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Let’s talk about room amplitude and frequency response. I get a lot of people that call in and send their measurements of their room and I have to remind them that there are certain qualifications to those measurements and we need to understand what really a flat response in a room is all about.

So we know from past videos that room size and volume dictates the response curve. And we know that in small rooms we always have that big bump below 100 cycles. So that’s always a problem in small rooms. So we know that these bumps and peaks are directly related to the size of the room and the volume and also the usage, okay? Because what we do and how much energy we put in the room determines how the room reacts to that energy.

So we know that we have peaks and troughs and we know from past videos that our peaks can exaggerate certain frequencies and certain sounds. And we know that the troughs can attenuate or completely eliminate. I always tell people, I mean you can EQ a trough in a frequency response curve and blow up your equalizer because the room is simply not going to let you work with it in that way. And I know that’s hard to understand but that’s really how it is.

So what do we get? We get a relationship where we get a new curve. Good or better or worse so to speak with every half dB increase in our gain. So when we reach for that gain knob, if the top one was our original curve that we measured before and we reach for that gain knob and we push that gain knob up a half a dB, that curve is going to change. That’s how sensitive room response is.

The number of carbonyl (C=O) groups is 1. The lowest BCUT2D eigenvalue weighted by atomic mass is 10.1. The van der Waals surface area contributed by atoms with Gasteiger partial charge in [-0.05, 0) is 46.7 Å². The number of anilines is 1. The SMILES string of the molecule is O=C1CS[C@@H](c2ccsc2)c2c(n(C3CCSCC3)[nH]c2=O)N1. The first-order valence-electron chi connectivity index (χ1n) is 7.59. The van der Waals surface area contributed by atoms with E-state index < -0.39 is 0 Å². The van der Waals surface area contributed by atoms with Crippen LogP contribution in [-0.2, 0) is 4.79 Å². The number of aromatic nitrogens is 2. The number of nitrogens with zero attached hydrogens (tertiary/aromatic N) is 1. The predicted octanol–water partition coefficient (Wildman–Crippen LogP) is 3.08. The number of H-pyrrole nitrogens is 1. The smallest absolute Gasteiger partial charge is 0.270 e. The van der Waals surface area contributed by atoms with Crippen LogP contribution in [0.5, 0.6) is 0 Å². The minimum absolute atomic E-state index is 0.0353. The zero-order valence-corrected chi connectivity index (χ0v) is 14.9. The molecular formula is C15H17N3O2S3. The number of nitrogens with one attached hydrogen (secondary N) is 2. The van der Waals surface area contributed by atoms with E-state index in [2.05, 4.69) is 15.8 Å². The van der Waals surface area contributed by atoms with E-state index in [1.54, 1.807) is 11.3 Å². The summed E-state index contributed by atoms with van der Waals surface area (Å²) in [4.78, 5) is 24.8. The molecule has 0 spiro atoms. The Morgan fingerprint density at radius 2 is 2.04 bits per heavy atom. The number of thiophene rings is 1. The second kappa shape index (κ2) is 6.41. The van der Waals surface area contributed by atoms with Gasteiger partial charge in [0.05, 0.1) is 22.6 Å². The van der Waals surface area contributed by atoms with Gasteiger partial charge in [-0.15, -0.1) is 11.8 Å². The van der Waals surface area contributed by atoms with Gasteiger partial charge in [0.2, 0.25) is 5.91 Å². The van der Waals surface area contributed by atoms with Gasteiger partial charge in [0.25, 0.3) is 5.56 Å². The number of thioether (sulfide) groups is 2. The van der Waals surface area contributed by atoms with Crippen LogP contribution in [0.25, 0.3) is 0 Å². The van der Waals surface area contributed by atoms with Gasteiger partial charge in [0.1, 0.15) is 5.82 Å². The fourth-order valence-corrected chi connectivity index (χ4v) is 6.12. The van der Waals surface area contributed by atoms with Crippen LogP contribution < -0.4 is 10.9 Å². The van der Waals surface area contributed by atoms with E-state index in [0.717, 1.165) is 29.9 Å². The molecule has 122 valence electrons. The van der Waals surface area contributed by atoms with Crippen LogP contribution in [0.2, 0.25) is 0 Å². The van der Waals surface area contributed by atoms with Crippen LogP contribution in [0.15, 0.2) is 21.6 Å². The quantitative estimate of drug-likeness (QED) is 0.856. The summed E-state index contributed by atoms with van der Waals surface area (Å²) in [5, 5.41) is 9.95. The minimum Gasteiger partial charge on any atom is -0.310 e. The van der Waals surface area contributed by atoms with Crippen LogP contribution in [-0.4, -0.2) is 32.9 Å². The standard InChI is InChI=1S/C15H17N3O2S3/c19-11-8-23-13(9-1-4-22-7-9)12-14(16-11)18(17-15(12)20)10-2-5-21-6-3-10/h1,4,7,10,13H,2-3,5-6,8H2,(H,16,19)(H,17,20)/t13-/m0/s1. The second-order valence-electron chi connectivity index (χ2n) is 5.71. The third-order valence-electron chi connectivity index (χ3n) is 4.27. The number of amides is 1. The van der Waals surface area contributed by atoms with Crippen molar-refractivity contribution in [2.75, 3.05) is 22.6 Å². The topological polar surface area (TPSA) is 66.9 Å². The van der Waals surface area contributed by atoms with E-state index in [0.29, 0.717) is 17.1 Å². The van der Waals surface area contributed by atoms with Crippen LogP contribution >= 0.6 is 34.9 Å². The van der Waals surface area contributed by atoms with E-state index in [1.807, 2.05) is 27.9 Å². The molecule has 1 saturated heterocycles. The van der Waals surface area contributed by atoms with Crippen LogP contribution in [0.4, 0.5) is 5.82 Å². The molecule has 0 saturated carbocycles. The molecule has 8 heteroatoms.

So every time you increase or decrease the gain, you’re changing the response curve of the room. So what is a flat room? Well, it’s that response at that pressure level. So it’s whatever the pressure level in the room is that you’ve created with that gain. That’s going to be your response. So we like to try to work with our response curves in our room between 82-85 dB SPL and that gives us plenty of headroom and energy to go from there.

So I hope that helps. Just realize that the frequency response of your room is directly dependent on gain.

This is an unedited transcript from our video series from Acoustic Fields. There will be some errors in grammar and sentence structure that occur during this translation process.

For complete understanding and comprehension, please view the video which is included in this text. For any additional information regarding this topic or others relating to room acoustics, please contact us directly at:

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Dennis Foley

I am an acoustic engineer with over 30 years’ experience in the business. My technology has been used in Electric Lady Land Studios, Sony Music of New York, Cello Music and Films founded by Mark Levinson, and Saltmines Studios in Mesa, Arizona, along with hundreds of others.

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